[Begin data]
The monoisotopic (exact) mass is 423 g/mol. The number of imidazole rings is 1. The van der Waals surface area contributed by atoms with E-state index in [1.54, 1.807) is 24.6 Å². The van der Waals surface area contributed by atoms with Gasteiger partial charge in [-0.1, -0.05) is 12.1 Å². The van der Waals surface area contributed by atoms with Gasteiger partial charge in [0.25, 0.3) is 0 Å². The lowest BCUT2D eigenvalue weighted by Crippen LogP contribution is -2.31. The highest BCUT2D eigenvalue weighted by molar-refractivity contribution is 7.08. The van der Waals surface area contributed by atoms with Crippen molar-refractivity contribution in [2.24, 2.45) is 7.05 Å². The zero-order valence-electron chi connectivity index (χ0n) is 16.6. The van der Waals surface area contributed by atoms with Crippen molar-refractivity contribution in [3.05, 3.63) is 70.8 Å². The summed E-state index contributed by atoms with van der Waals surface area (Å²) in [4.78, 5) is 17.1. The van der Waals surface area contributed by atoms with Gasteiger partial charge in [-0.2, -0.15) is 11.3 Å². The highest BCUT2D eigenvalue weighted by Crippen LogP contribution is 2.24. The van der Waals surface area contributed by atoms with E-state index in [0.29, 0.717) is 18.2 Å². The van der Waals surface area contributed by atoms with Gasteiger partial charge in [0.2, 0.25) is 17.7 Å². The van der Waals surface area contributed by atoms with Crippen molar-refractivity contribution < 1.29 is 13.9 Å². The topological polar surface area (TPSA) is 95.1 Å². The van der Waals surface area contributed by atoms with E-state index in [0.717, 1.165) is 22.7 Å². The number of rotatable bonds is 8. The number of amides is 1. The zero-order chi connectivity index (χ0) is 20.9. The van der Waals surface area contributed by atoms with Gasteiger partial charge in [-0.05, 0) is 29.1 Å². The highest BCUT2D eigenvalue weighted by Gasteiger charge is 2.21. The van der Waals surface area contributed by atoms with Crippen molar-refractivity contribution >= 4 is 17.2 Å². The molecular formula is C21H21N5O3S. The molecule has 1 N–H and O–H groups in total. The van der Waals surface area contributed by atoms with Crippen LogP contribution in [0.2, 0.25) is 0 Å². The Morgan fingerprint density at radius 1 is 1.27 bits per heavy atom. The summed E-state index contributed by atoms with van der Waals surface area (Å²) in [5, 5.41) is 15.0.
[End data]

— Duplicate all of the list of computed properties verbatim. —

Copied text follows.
The monoisotopic (exact) mass is 423 g/mol. The number of imidazole rings is 1. The van der Waals surface area contributed by atoms with E-state index in [1.54, 1.807) is 24.6 Å². The van der Waals surface area contributed by atoms with Gasteiger partial charge in [-0.1, -0.05) is 12.1 Å². The van der Waals surface area contributed by atoms with Gasteiger partial charge in [0.25, 0.3) is 0 Å². The lowest BCUT2D eigenvalue weighted by Crippen LogP contribution is -2.31. The highest BCUT2D eigenvalue weighted by molar-refractivity contribution is 7.08. The van der Waals surface area contributed by atoms with Crippen molar-refractivity contribution in [2.24, 2.45) is 7.05 Å². The zero-order valence-electron chi connectivity index (χ0n) is 16.6. The van der Waals surface area contributed by atoms with Crippen molar-refractivity contribution in [3.05, 3.63) is 70.8 Å². The summed E-state index contributed by atoms with van der Waals surface area (Å²) in [4.78, 5) is 17.1. The van der Waals surface area contributed by atoms with Gasteiger partial charge in [-0.2, -0.15) is 11.3 Å². The highest BCUT2D eigenvalue weighted by Crippen LogP contribution is 2.24. The van der Waals surface area contributed by atoms with E-state index in [0.29, 0.717) is 18.2 Å². The van der Waals surface area contributed by atoms with Gasteiger partial charge in [0.2, 0.25) is 17.7 Å². The van der Waals surface area contributed by atoms with Crippen molar-refractivity contribution < 1.29 is 13.9 Å². The topological polar surface area (TPSA) is 95.1 Å². The van der Waals surface area contributed by atoms with E-state index in [0.717, 1.165) is 22.7 Å². The number of rotatable bonds is 8. The number of amides is 1. The zero-order chi connectivity index (χ0) is 20.9. The van der Waals surface area contributed by atoms with Gasteiger partial charge in [-0.05, 0) is 29.1 Å². The highest BCUT2D eigenvalue weighted by Gasteiger charge is 2.21. The van der Waals surface area contributed by atoms with Crippen molar-refractivity contribution >= 4 is 17.2 Å². The molecular formula is C21H21N5O3S. The molecule has 1 N–H and O–H groups in total. The van der Waals surface area contributed by atoms with Crippen LogP contribution in [0.2, 0.25) is 0 Å². The Morgan fingerprint density at radius 1 is 1.27 bits per heavy atom. The summed E-state index contributed by atoms with van der Waals surface area (Å²) in [5, 5.41) is 15.0.